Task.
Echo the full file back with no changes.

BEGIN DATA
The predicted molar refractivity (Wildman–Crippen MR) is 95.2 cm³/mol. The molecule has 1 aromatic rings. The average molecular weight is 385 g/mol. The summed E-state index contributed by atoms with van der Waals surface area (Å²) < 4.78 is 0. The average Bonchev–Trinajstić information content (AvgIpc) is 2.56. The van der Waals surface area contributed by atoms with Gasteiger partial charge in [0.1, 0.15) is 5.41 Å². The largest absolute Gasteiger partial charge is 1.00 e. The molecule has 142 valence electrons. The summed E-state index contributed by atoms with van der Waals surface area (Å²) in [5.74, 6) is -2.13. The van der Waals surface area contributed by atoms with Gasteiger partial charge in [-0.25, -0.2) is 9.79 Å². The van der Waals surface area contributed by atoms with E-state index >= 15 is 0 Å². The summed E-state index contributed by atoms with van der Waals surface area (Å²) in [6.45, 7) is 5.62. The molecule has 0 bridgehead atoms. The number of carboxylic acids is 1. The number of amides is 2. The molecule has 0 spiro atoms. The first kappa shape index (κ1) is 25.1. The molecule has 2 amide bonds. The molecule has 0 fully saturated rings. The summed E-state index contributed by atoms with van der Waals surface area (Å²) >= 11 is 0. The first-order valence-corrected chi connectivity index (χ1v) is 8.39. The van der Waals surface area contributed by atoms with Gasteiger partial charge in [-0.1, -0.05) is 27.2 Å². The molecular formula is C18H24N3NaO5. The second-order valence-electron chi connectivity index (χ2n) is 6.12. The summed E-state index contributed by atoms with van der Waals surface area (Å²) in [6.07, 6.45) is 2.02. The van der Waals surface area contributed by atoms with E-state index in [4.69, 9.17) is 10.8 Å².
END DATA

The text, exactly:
The predicted molar refractivity (Wildman–Crippen MR) is 95.2 cm³/mol. The molecule has 1 aromatic rings. The average molecular weight is 385 g/mol. The summed E-state index contributed by atoms with van der Waals surface area (Å²) < 4.78 is 0. The average Bonchev–Trinajstić information content (AvgIpc) is 2.56. The van der Waals surface area contributed by atoms with Gasteiger partial charge in [0.1, 0.15) is 5.41 Å². The largest absolute Gasteiger partial charge is 1.00 e. The molecule has 142 valence electrons. The summed E-state index contributed by atoms with van der Waals surface area (Å²) in [5.74, 6) is -2.13. The van der Waals surface area contributed by atoms with Gasteiger partial charge in [-0.25, -0.2) is 9.79 Å². The van der Waals surface area contributed by atoms with E-state index >= 15 is 0 Å². The summed E-state index contributed by atoms with van der Waals surface area (Å²) in [6.45, 7) is 5.62. The molecule has 0 bridgehead atoms. The number of carboxylic acids is 1. The number of amides is 2. The molecule has 0 spiro atoms. The first kappa shape index (κ1) is 25.1. The molecule has 2 amide bonds. The molecule has 0 fully saturated rings. The summed E-state index contributed by atoms with van der Waals surface area (Å²) >= 11 is 0. The first-order valence-corrected chi connectivity index (χ1v) is 8.39. The van der Waals surface area contributed by atoms with Gasteiger partial charge in [-0.1, -0.05) is 27.2 Å². The molecular formula is C18H24N3NaO5. The second-order valence-electron chi connectivity index (χ2n) is 6.12. The summed E-state index contributed by atoms with van der Waals surface area (Å²) in [6.07, 6.45) is 2.02. The van der Waals surface area contributed by atoms with E-state index in [4.69, 9.17) is 10.8 Å².